The North-east Asia market has been growing the strongest in recent years. Overall arrivals from East Asia, including South-east Asia, grew by 17.2% in 2016. Arrivals from Australasia racked up a similar rate, with 17% growth. Other regions seeing double-digit visitor growth included North America (15.8%), Latin America and the Caribbean (21.5%), Western Europe (16.5%), and South Asia (11.8%). Arrivals from the Middle East rose by 6.5%, and those from Eastern Europe by 8.6%. The drop in arrivals from Russia was offset by strong growth in those from neighbouring countries, including a 31% rise in visitors from Ukraine, which totalled 31,302. One region saw a drop, however, with the number of visitors from Africa falling by 5.9% to 12,144.
Sri Lanka attracts a wide range of age groups, from young families and backpackers to older cultural tourists and business visitors. In 2015, 22.6% of visitors were in the 30-39 age group; 18.9% were aged 40-49; 17.8% 20-29; 17% 50-59; and 13.9% 60 and over, while 9.9% were 19 or younger.
Over the past decade, arrivals from both developed and emerging markets have grown steadily. Between 2005 and 2015, visitor numbers from Western Europe grew at an annual average rate of 33.8%. The number from Asia rose by 32.5%, from North America by 8.6%, from Australasia by 23.8% and from the rest of the world by 45.9%. As part of its strategy development process, the SLTDA is analysing how to attract more visitors from China and the Middle East in particular. This includes research into what tourists from these regions enjoy, and working to increase the availability of the products and services they seek. Ultimately the agency aims to see a continued increase in the amount spent per tourist and a sustained rise in arrival numbers. Knowing that Middle Eastern tourists often come as families, the sector will aim to develop family-friendly attractions and accommodation, for example.
Sri Lanka remains a destination where the majority of visitors stay for a week or more, partly because, for most tourists, it is a medium- or long-haul destination and short visits make little sense.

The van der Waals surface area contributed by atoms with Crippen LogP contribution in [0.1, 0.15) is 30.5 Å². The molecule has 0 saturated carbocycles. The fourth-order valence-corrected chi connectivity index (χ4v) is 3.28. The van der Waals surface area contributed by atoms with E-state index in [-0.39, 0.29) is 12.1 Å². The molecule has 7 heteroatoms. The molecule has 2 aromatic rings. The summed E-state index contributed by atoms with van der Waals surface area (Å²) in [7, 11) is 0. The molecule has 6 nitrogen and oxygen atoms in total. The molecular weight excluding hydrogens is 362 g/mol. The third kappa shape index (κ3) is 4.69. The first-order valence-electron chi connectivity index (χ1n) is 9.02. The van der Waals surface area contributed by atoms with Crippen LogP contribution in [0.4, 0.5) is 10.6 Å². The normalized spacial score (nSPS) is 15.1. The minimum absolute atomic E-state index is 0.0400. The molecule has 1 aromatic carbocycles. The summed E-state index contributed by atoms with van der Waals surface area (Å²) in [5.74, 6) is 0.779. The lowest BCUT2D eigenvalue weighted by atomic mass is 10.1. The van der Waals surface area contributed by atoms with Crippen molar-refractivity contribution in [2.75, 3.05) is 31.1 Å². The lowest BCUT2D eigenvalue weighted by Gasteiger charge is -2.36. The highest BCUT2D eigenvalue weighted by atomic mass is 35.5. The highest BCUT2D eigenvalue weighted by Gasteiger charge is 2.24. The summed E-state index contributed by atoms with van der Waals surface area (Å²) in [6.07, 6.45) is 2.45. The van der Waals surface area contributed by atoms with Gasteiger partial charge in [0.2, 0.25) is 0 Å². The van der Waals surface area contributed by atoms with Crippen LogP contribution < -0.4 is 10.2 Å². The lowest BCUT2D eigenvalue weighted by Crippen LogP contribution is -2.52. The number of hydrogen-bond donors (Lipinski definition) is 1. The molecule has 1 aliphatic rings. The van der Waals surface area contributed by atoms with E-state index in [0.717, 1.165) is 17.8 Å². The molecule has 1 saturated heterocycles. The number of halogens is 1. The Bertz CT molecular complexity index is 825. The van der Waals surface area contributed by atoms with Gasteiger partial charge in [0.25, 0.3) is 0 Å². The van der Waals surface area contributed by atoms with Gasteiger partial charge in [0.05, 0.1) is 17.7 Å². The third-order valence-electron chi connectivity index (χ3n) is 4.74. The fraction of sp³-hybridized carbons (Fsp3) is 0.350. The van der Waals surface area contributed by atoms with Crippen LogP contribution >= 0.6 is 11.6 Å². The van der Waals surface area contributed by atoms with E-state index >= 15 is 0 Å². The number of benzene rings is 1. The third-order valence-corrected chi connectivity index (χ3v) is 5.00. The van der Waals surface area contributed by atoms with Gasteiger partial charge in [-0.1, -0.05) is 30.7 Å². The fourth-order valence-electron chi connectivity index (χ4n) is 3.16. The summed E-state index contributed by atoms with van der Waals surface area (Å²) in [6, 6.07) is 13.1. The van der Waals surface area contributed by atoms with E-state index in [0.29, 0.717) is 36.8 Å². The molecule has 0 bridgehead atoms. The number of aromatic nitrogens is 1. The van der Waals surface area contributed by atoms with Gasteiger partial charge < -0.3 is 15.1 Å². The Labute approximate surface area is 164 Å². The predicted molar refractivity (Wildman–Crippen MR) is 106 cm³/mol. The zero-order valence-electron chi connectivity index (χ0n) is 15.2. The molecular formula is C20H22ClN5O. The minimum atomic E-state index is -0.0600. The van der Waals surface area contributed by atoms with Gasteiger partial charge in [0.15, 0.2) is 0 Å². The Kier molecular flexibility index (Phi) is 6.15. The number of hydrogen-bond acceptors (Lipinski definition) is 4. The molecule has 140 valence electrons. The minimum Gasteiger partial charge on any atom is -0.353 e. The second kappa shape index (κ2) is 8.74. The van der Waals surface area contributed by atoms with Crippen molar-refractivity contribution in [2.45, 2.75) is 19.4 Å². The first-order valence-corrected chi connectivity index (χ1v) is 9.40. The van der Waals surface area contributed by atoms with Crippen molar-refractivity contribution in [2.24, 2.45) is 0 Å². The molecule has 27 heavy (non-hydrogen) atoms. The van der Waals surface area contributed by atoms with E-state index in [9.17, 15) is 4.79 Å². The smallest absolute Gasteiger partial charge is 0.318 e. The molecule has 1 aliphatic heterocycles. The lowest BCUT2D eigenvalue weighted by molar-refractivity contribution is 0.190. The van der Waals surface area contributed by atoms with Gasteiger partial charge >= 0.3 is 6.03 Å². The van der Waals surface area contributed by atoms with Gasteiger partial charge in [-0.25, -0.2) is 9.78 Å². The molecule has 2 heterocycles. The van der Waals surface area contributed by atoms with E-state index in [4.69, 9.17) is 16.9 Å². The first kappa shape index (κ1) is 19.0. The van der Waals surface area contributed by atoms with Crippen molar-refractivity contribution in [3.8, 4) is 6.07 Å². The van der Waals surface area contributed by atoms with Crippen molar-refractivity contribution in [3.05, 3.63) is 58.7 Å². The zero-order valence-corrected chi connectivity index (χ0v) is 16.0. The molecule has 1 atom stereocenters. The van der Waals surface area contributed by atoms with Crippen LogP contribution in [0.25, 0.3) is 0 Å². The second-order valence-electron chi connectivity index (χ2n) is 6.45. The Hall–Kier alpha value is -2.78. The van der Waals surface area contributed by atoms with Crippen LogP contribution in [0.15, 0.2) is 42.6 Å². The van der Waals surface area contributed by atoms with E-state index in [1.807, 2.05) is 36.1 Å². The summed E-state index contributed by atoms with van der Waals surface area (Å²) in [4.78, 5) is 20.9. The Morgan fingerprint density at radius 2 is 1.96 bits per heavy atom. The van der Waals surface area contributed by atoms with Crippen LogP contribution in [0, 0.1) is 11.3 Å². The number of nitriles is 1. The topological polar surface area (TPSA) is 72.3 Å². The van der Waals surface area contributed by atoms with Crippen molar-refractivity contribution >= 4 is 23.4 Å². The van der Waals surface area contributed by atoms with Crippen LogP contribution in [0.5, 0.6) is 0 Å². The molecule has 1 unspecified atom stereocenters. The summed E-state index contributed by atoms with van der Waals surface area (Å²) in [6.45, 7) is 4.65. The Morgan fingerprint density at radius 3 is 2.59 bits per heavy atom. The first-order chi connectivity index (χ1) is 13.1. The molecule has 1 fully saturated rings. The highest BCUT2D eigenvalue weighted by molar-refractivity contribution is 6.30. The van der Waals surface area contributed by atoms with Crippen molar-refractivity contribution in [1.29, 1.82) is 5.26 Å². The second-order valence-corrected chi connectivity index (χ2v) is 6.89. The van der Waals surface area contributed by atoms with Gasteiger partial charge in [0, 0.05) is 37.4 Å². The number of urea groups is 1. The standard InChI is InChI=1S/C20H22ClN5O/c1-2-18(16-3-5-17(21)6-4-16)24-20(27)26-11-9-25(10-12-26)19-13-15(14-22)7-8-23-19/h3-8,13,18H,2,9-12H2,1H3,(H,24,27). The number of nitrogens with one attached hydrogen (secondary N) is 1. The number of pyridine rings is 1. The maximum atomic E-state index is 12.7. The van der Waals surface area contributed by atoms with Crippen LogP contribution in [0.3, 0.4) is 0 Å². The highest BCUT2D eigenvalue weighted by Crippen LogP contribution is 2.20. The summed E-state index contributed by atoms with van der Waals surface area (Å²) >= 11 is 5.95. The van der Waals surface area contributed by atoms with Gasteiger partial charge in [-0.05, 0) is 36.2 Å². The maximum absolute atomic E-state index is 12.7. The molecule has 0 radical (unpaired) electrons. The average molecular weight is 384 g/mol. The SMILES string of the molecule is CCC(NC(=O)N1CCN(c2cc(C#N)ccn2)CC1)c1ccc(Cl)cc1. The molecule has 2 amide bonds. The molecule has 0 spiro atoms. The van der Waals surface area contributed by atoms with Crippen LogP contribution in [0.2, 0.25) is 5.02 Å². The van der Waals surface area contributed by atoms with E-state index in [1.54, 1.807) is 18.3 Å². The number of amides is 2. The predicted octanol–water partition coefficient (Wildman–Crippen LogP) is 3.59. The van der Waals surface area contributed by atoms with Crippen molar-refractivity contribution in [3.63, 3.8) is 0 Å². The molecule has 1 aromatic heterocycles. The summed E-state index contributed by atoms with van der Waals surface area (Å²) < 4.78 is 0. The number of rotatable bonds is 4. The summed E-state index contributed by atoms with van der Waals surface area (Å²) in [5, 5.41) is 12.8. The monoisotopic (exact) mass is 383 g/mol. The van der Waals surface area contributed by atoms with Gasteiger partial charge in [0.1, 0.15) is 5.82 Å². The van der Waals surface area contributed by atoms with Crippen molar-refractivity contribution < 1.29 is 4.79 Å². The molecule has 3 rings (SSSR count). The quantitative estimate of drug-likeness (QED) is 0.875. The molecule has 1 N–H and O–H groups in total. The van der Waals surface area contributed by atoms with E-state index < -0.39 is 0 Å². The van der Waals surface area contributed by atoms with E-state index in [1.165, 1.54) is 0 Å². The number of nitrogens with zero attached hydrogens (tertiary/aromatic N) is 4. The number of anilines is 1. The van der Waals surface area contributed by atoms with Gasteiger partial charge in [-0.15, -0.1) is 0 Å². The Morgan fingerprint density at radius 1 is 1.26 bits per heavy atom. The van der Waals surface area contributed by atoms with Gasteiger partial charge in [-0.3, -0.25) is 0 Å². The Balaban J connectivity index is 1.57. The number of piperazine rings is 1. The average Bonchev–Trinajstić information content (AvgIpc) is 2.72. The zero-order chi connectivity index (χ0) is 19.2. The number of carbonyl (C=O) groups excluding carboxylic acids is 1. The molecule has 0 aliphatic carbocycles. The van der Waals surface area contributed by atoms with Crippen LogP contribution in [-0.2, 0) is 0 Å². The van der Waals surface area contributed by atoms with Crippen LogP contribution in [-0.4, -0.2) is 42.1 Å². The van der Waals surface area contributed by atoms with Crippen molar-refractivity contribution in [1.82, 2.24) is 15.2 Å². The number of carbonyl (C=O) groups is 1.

In 2015, 31.9% of visitors stayed for 4-7 nights, 27.1% for 8-14 nights, 14.3% for 15-21 nights, 11.6% for 22-30 nights, and 3.7% for 31 nights or more. The remaining 11.4% stayed for one to three nights. The duration of stay varies from market to market. Western European visitors stayed for an average of 14.3 nights, North Americans 12.7 and Eastern Europeans 8.4.
Visitors from the Middle East stayed an average of 10.5 nights and tourists from Asia 7.4 nights, ranging from 9.5 for Chinese visitors to 5 for Indians.
Sri Lanka’s tourism sector is not as seasonal as those of many countries, partly due to the fact that weather conditions vary in different parts of the island throughout the year. For example, the west coast and south are affected by the Yala monsoon from May to August, but the weather in the north and east is best for visitors in this period. From October to January, however, the Maha monsoon brings rains to the north and east, while the west and south are relatively dry.
Nonetheless, arrivals do fluctuate through the year, particularly as the majority of foreign leisure tourists still prefer the south, the west and the southern-central Hill Country as destinations. December to March is generally regarded as peak season. In 2015 arrivals peaked in December, with 206,114, while in May the island saw just 133,529 visitors.
Hotel occupancy also varies from season to season. In 2015 average occupancy nationwide peaked at 82.8% in December, but reached its lowest in May at 63.5%. Occupancy also dipped below 70% in June and September, but otherwise stayed in the 70-80% range.
As an island nation situated large distances away from all but its closest neighbour India, air connectivity is essential to Sri Lanka’s tourism industry. In 2015, 98.6% of arrivals were by air, with the remainder largely cruise passengers. There is no ferry service to India – services were reintroduced in 2011 but suspended months later.
As of 2015 the country was served by 26 airlines with scheduled flights. In the May-October peak season an average of 585 flights operated per week, with average weekly seating capacity of 129,522 passengers. From November 2014 to April 2015 there were 579 flights per week on average, and 126,926 passengers. The SLTDA is active in supporting the expansion of charter flights, which are currently minimal, accounting for 4068 passenger arrivals in 2015.